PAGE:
Now imagine you could use a mask to vary the exposure/gamma across the image (think split neutral density filter with contour exactlly matching the skyline in your shot). That would be great. I've been able to simulate this in city skylines where I could just select the sky with the polygonal lasso tool. Unfortunately that's about the only selection method CS2 provides in HDR mode. When they add more flexibility, HDR will become a very useful way of making normal-looking images without blown-out regions. Until then, we have to do it manually with sandwitched layers having different exposures.
ages ago (permalink)

acceptable instrument [deleted] says:

@beyond forgetting. Ansel Adams would disagree with you. According to him, it's in three stages the exposure, the developing and the printing. Only two of these are darkroom techinques.
ages ago (permalink)

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James Kaarremaa says:

I too don't like HDR in general. I have seen a few images that actually capture a higher dynamic range rather than a scene from the Wizard of Oz though. I've tried it once at night and gotten something realistic and with more dynamic range but nothing I couldn't have done other ways. I'm going to experiment some more with it sometime but only in situations where I feel it might work.

@nicoatridge: Love your car pic.

I like this image that I came across quite a while ago. It shows exactly what HDR should be doing. Balancing out the difference between the dark inside and bright outside.


Originally posted ages ago. (permalink)
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tychay says:

@photofarmer: I think it translates closer to "There will be no arguing from taste" (gustibus = like gustatory, disputandum = like disputing). But your meaning is spot on: taste is subjective.

Back to the point. I tried Photoshop HDR and decided it seems to work okay for manmade structures but it’s really hard to use in natural settings. Nor those cases, if you try to recover more than an extra stop in each direction it will start looking very artificial and you're better off with digital blending.

Please read the link above if you want to here me arguing with taste. :-)
Originally posted ages ago. (permalink)
tychay edited this topic ages ago.

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James Kaarremaa says:

Great article on HDR. It's bang on. A lot of people do claim that HDR captures what your eye can see even when the photo looks like a painting. HDR is an artistic decision and it is very easy to do which is probably why so many people choose that method. HDR can work how it's intended but in certain situations it shows its flaws (trees, clouds, etc.)
Originally posted ages ago. (permalink)
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Beyond Forgetting says:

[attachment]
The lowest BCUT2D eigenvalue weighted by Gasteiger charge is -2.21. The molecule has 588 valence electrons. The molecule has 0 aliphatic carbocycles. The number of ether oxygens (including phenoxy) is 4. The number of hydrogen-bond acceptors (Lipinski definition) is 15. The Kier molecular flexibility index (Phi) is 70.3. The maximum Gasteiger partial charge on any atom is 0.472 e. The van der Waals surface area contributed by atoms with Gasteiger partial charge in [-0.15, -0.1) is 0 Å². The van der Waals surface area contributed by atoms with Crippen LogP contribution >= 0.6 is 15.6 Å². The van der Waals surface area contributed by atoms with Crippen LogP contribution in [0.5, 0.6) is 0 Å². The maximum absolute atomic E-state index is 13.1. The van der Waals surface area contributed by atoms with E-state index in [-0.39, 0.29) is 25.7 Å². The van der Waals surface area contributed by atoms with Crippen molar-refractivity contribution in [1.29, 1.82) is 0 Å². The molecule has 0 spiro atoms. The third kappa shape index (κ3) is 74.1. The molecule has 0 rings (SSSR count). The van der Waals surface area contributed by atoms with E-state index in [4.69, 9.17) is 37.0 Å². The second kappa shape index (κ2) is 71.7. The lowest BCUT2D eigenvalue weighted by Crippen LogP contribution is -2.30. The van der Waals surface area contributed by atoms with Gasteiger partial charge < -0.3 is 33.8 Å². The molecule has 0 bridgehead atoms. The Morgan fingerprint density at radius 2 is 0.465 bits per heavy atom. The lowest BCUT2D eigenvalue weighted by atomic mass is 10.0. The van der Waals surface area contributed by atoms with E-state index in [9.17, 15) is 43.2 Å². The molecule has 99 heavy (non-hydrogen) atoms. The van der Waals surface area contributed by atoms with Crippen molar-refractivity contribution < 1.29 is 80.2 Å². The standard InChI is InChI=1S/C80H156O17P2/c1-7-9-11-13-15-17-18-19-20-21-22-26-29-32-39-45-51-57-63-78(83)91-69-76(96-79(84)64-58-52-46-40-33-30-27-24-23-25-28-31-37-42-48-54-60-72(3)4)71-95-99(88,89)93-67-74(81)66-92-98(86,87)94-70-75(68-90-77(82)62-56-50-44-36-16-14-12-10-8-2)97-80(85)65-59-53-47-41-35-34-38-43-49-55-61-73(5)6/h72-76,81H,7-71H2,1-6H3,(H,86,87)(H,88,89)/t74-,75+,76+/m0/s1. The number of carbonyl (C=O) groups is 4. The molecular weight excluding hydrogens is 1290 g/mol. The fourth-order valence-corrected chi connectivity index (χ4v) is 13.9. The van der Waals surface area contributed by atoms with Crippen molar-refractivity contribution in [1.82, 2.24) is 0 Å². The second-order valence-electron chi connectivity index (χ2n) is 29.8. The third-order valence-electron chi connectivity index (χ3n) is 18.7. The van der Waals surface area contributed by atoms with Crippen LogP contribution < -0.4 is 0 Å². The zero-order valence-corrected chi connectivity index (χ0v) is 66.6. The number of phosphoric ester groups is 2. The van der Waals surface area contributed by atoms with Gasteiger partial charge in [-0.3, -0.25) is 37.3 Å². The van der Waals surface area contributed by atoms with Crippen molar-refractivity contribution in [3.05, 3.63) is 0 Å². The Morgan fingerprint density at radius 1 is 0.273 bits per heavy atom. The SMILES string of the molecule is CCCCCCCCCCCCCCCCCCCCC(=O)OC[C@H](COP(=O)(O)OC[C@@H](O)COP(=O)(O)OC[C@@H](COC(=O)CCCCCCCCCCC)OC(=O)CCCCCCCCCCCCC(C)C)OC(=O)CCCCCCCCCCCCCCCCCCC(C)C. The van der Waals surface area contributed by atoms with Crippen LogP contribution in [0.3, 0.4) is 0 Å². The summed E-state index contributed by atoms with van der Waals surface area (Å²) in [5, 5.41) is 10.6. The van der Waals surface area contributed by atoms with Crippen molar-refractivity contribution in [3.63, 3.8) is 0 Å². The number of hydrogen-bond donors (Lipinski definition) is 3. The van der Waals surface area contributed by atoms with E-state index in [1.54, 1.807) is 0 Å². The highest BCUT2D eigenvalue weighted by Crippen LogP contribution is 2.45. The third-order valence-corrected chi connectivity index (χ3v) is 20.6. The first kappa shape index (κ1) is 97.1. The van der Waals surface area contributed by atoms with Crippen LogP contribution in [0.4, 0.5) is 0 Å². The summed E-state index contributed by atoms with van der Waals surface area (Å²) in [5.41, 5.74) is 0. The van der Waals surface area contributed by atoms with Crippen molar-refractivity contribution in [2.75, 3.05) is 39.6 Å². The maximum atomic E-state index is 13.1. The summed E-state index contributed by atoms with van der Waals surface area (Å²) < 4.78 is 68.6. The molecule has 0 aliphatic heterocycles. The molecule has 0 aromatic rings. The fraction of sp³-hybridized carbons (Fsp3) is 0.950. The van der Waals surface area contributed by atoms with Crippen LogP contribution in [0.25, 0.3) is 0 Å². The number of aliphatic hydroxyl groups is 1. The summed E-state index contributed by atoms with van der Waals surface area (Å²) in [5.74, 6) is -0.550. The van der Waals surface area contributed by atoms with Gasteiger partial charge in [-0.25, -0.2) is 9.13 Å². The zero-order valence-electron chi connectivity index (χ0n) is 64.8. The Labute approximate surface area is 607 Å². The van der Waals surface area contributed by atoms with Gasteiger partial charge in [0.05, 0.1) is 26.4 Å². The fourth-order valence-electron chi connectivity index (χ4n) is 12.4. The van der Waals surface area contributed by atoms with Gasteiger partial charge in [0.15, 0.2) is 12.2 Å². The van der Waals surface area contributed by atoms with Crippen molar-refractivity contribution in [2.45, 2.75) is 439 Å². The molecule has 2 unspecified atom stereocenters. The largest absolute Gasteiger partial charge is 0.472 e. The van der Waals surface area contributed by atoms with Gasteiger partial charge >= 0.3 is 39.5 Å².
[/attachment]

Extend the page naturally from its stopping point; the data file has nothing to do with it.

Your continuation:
I agree with Perfection is a fault ... How could I have omitted the fact that I too am also a photographer, that Ansel Adam is a photographer...who uses a view camera... (let me reword this ... that I am a point and shoot guy) and uses the swing and the tilt ....which is too apparent ...( I use to do this with my Linhof) and only remember that he like me or I like him is a darkroom technician! ....( I remember my first work in America was as a Darkroom Specialist (Photography is my hobby ... not my profession) in Sta Ana ... @Perfection is a fault .... I agree with you fully .... sorry for omitting the apparent. I must be getting old... Ops ...... I am old.
ages ago (permalink)

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Computer Science Geek says:

MerlinsMan, have you tried the Local Adaption method in Photoshop CS2 when converting to16- or 8-bit mode? This is where Photoshop lets you control the effect. You must adjust the curve and use the histogram as a guide to see where to place and move the control points. You also have the option of changing the control points to corner points (there's a check box in the interface) if you need to isolate the curve so that it doesn't destroy areas that are correctly mapped.
ages ago (permalink)

acceptable instrument [deleted] says:

Not a problem Beyond Forgetting. Maybe you are just not beyond forgetting.

I as well used to use Linhoffs and also Cherry woods. I miss them dearly, apart from the weight and set up time. Much happier with a digital back on my MF's

I'm sure you own AA's three very informative (and expensive) books including the one on the zone system. I would love some HDR fans to try and get their heads around that. Hahaha
ages ago (permalink)

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Franklin Anciano says:

Here's an HDR shot that I did.

Stockton Arena - Stockton, CA

I agree with some of you here, HDR shots shouldn't be a LSD-esque photo, but instead, a well balanced shot.
ages ago (permalink)

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Mr Dave Esmond says: